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Chamber
STYLISH HAYDN QUARTETS CLOSE GREEN ROOM SERIES
by Terry McNeill
Sunday, May 9, 2021
Completing the Green Music Center’s spring series series of “Green Room” virtual concerts, the St. Lawrence String Quartet played May 9 a lightweight program of two Haydn works. Lightweight perhaps, but in every way satisfying. The G Major Quartet (Op. 76, No.1) began the music that was supplement...
Recital
ECLECTIC PIANISM IN SPRING LAKE VILLAGE VIRTUAL RECITAL
by Terry McNeill
Wednesday, May 5, 2021
During the pandemic The Santa Rosa Symphony’s virtual concerts received their due in performance praise, but another series, Spring Lake Village, more quietly presented monthly virtual concerts to a select local audience. May 5 saw the latest event, produced by impresario Robert Hayden, and feature...
Symphony
SONIC CONTRASTS HIGHLIGHT SANTA ROSA SYMPHONY SPRING PROGRAM
by Terry McNeill
Sunday, April 25, 2021
In a curious mixture of compositions, the Santa Rosa Symphony’s penultimate virtual concert of the season April 25 unfolded in ways both highly satisfying and a bit perplexing. Directed by resident Music Director Francesco Lecce-Chong, the event followed a familiar format – several contemporary wor...
Symphony
ZUILL PLAYS ZWILICH WITH SANTA ROSA SYMPHONY
by Steve Osborn
Sunday, March 28, 2021
The Santa Rosa Symphony took a cautious step toward the return of live music in their March 28 virtual concert by sharing the stage with an actual live soloist rather than an apparition. Star cellist Zuill Bailey was still masked, and his back was toward the equally masked and plexiglassed orchestra...
Chamber
ECLECTIC CELLO PIANO VIRTUAL RECITAL FROM TOMKINS ZIVIAN DUO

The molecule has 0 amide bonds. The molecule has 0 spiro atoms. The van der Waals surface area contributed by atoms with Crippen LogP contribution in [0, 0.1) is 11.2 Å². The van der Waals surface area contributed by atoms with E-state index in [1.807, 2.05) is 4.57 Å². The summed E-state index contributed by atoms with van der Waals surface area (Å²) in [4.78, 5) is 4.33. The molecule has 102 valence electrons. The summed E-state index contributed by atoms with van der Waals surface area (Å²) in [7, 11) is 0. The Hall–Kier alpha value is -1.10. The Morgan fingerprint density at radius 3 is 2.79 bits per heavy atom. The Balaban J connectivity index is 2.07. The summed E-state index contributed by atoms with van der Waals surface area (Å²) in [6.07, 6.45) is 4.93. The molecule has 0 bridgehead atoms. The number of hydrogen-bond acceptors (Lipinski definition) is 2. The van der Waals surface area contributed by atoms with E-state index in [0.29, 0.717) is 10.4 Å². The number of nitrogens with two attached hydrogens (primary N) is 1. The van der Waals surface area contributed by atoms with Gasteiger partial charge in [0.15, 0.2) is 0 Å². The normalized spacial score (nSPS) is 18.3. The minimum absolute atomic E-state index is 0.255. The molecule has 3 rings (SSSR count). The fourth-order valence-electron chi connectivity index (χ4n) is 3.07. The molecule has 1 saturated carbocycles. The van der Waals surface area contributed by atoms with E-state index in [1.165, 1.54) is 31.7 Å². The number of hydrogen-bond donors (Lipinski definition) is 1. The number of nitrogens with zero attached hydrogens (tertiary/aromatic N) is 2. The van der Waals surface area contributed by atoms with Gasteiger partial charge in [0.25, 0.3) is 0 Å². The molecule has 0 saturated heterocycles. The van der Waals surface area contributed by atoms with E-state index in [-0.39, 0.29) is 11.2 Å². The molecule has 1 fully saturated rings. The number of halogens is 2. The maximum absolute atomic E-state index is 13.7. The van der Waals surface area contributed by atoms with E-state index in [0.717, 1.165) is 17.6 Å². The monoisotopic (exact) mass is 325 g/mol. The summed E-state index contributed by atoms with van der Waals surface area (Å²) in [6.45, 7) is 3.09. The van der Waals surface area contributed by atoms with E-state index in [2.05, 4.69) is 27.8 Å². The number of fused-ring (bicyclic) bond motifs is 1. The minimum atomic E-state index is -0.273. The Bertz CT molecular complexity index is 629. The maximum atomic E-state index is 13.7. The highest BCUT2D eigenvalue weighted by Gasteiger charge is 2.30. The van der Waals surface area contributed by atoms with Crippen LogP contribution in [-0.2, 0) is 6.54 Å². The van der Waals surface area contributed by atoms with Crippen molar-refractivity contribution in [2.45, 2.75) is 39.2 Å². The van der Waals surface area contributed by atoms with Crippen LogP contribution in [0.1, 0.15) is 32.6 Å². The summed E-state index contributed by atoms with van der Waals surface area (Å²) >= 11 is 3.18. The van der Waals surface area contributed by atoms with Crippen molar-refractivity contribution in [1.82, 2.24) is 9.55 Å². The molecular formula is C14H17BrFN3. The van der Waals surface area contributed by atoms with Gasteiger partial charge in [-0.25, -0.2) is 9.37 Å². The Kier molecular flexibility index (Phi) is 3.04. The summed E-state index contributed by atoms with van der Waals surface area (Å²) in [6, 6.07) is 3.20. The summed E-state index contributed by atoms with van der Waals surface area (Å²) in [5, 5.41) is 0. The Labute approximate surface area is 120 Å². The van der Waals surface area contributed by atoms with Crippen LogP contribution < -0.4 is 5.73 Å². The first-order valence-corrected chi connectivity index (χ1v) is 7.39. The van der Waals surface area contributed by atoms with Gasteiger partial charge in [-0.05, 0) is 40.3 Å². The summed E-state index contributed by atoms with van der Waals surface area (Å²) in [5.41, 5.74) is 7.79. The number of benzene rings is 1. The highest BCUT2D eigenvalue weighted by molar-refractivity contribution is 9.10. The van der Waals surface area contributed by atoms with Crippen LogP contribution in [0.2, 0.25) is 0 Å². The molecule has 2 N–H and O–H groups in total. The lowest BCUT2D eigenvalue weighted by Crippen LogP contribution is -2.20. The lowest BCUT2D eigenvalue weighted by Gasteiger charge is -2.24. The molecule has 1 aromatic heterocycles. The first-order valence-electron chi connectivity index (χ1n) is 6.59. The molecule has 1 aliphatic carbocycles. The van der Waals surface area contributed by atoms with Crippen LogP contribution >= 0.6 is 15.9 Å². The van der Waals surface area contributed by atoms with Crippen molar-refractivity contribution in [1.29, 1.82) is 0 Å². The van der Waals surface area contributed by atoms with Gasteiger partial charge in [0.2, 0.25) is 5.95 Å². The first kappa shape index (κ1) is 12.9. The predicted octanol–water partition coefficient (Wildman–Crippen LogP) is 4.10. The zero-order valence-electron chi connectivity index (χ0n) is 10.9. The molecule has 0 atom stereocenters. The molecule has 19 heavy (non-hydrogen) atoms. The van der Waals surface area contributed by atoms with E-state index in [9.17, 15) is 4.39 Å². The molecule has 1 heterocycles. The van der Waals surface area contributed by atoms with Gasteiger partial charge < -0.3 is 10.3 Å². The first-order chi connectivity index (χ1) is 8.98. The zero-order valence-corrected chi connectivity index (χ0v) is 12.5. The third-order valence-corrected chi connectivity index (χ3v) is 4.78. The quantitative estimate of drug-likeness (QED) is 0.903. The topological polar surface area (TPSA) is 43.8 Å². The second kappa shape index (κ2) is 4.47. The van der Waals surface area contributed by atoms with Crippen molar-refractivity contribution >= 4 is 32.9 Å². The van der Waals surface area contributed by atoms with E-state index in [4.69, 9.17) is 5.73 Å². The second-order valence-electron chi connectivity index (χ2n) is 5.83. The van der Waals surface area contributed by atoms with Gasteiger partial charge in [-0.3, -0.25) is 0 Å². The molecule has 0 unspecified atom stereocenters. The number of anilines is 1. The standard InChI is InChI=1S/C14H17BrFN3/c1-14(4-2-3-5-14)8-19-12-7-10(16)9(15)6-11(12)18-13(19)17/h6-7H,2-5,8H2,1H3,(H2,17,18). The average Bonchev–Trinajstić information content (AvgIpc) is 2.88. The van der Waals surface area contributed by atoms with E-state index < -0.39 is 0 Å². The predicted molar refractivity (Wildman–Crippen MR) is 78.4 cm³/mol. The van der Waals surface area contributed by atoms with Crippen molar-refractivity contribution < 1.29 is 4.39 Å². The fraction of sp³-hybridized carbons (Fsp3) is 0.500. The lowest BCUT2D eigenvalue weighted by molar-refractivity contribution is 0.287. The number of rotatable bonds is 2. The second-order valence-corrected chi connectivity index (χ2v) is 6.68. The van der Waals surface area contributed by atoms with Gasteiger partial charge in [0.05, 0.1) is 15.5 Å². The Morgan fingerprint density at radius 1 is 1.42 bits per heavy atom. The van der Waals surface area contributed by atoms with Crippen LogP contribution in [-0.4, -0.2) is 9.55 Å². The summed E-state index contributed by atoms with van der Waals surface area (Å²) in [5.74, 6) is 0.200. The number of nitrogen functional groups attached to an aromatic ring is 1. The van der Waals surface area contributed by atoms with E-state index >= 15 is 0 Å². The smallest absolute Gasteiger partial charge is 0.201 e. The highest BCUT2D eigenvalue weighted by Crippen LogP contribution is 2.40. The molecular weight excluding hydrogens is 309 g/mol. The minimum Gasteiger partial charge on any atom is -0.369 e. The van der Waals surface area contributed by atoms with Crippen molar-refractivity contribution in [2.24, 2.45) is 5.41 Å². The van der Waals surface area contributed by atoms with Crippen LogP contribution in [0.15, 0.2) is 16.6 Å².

by Terry McNeill
Sunday, March 28, 2021
The venerable 41-year Redwood Arts Council Series in Occidental has joined the virtual recital world with low budget but artistically satisfying programs, mostly using videos filmed in the performer’s residences. March 28 saw the Tanya Tomkins-Eric Zivian duo present an eclectic program from their ...
Symphony
SANTA ROSA SYMPHONY HITS THE SWEET SPOT
by Steve Osborn
Sunday, February 28, 2021
Small orchestras can inhabit a sweet spot between chamber ensembles and full orchestras, but how well they hit that spot depends on the composer's orchestration and the players' ability to project. That dependence was on full display in the Santa Rosa Symphony's Feb. 28 concert, which featured three...
Chamber
NOVEL OBOE-HARPSICHORD RECITAL FROM AIKEN DUO IN UKIAH
by Terry McNeill
Sunday, February 21, 2021
Oboe and harpsichord recitals are a rare North Bay event, even in a pandemic environment where a formal hall setting isn’t available. So it was a delight Feb. 21 to experience on the Ukiah Symphony’s website a recital by Symphony oboist Beth Aiken and harpsichordist husband Tom. The Aiken home vis...
Symphony
A HEALTHY MIX OF TRANSCRIPTIONS AND ORIGINALS FROM THE SR SYMPHONY
by Steve Osborn
Sunday, January 24, 2021
Transcriptions and ascending arpeggios were the order of the day on Jan. 24, as the Santa Rosa Symphony performed uplifting works by Bach/Webern, Ellen Taaffe Zwilich, Marianna Martínes and Mozart. The concert video was made in Weill Hall on Jan. 9. The first transcription was Webern’s 1935 renderi...
Symphony
HEROIC EFFORT FROM THE SANTA ROSA SYMPHONY
by Steve Osborn
Sunday, December 13, 2020
December 13 was a rainy day, perfect for huddling indoors and watching a prerecorded “live” performance by the Santa Rosa Symphony. The program was expansive, with music from the 18th through 21st centuries, and the mood was festive, in keeping with the holiday season. There was something in the fea...
Symphony
MASKED SANTA ROSA SYMPHONY CARRIES ON BRILLIANTLY
by Steve Osborn